A bulge and pain in the affected area are the most common symptoms of a hernia. The symptoms may get worse with straining. The pain may be severe enough to affect the patient’s ability to work and perform daily activities.

​What is the impact on patients’ lives of living with these conditions?

Because they can’t afford the cost of surgery, many patients wait years before having their hernias repaired. They live with chronic pain. In addition, the economic impact on families can be profound. Patients with hernias are often unable to work full-time, reducing their ability to grow or purchase food and to pay school fees for their children. If surgery for children is delayed, the hernia may become incarcerated or strangulated, cutting off blood supply to the intestine.

What cultural or regional factors affect the treatment of these conditions?

There is no historical, regional, or cultural significance to this condition. Surgery is often delayed because of poverty.

  • Process
  • Impact on patient's life
  • Risks and side-effects
  • Accessibility
  • Alternatives

What does the treatment process look like?

The patient is typically admitted to the hospital one day prior to the surgery to be assessed by the surgeon and anesthetist. At Bwindi Community Hospital, surgery for hernias is conducted under general anesthesia. The Bassini hernia surgical technique is used for inguinal hernias. An incision is made in the area of the hernia, and the defect in the abdominal wall is identified. The edges of the defect are brought together and sutured. The skin incision is then sutured, the wound is dressed, and the patient is taken to the recovery area until stable. The patient will typically remain in the hospital for two days post-surgery. The patient will be discharged on the third day and return for followup after two weeks.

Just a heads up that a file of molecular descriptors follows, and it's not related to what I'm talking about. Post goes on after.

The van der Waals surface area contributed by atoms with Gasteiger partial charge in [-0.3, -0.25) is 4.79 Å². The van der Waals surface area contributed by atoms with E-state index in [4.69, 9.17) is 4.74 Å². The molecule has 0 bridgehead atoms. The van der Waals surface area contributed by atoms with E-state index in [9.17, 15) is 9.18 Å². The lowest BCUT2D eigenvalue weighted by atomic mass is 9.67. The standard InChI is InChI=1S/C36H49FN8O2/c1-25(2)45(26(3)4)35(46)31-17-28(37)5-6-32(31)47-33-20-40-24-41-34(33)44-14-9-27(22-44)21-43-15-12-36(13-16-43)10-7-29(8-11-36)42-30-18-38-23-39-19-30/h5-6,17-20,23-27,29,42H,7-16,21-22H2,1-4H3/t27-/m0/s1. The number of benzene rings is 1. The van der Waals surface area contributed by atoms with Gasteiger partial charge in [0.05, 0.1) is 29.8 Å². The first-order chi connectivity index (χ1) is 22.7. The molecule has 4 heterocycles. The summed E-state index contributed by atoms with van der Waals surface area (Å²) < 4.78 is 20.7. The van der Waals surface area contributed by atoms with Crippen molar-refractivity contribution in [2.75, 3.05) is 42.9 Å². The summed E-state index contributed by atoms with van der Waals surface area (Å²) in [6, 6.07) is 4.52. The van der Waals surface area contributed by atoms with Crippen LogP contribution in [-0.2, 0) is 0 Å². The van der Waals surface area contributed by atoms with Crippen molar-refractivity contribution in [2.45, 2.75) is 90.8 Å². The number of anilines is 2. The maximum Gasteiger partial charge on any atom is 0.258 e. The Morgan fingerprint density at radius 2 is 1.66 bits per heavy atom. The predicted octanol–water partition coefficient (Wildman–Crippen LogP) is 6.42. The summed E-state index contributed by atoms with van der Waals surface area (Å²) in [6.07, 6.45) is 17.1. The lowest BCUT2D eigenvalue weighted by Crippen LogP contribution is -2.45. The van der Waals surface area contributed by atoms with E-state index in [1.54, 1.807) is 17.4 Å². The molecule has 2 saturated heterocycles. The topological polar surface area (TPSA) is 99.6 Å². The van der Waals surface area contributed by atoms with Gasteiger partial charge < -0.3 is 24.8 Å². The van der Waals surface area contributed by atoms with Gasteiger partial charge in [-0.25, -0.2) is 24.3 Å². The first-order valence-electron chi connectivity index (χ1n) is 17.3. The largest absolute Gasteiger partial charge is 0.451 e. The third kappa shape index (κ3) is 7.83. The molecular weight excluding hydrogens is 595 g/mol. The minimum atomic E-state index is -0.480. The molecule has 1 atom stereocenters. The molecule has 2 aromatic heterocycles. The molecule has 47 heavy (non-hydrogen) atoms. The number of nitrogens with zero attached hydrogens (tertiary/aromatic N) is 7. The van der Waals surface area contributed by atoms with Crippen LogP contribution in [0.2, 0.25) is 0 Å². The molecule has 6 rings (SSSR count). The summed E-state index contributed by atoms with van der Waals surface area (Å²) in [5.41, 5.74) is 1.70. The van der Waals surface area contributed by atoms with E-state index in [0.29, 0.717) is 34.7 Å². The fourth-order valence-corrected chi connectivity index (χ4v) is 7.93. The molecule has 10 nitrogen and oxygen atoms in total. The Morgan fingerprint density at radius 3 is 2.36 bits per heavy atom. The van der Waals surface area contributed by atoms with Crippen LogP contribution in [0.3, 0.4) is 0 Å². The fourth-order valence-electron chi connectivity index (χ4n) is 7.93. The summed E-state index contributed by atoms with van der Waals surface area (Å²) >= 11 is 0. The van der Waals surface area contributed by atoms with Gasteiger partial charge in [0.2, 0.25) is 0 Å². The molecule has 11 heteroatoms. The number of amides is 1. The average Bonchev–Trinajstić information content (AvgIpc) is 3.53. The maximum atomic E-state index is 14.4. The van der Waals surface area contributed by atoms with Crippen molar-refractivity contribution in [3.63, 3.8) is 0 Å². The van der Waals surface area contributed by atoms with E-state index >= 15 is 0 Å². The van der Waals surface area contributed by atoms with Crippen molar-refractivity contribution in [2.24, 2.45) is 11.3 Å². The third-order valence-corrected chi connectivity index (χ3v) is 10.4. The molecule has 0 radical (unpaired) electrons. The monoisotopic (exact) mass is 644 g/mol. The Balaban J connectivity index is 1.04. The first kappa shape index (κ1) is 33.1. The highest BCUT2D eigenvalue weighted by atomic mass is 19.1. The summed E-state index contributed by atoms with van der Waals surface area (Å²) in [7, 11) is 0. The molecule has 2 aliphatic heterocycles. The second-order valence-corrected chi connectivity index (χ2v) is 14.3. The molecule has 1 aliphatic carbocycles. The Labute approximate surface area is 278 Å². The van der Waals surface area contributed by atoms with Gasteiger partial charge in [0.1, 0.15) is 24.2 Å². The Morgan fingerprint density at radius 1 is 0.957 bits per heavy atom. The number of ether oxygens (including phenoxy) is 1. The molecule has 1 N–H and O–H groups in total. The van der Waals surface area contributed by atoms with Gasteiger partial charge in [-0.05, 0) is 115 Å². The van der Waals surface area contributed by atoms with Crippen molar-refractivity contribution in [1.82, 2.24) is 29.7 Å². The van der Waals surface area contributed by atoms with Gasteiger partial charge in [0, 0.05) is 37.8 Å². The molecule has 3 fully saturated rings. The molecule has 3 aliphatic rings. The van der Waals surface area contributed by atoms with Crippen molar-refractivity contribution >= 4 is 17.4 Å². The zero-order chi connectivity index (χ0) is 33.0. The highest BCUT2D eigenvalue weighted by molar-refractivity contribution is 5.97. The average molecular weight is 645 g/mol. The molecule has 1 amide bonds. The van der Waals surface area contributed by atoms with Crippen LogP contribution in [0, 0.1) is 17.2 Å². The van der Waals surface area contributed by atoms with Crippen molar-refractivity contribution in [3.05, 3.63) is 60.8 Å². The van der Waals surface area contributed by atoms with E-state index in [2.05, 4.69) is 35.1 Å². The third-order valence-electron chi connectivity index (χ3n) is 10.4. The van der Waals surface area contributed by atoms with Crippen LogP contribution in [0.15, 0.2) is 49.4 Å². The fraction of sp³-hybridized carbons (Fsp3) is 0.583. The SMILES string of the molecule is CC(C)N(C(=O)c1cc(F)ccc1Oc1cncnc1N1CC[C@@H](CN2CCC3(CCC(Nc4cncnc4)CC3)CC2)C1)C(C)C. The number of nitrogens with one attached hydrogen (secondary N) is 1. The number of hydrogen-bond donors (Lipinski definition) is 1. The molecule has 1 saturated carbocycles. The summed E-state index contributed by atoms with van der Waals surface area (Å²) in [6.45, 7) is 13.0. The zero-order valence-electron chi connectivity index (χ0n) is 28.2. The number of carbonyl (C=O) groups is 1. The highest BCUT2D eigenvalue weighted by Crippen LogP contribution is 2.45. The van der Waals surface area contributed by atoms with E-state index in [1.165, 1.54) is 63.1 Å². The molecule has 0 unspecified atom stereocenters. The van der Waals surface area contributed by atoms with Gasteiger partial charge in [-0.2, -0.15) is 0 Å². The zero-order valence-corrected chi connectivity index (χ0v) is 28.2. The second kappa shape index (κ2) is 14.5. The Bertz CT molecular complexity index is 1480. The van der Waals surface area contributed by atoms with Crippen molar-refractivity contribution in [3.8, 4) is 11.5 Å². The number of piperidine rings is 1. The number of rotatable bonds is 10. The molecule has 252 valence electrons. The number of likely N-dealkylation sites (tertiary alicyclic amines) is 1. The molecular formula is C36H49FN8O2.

What is the impact of this treatment on the patient’s life?

After rest and healing, the patient will be able to resume normal activities. Long-term complications in children may be avoided.

What potential side effects or risks come with this treatment?

There are always risks with anesthesia, especially in children. The surgical repair procedure is simple and effective, and the risk of complications is very low.

How accessible is treatment in the area? What is the typical journey like for a patient to receive care?

Hernia surgery is only available at hospitals. The nearest alternate hospital is more than two hours away. Patients may live anywhere from two to 50+ kilometers away from Bwindi Community Hospital. They may walk or take a taxi to the hospital. Normally, they learn about Watsi from community health nurses.

What are the alternatives to this treatment?

Adult patients may wait years before seeking treatment because they cannot afford the cost of surgery. Alternatives may include pain management medicine or abdominal support. Some patients use herbal medicines to relieve pain and reduce swelling.

Meet another patient you can support

100% of your donation funds life-changing surgery.

Meet another patient you can support

100% of your donation funds life-changing surgery.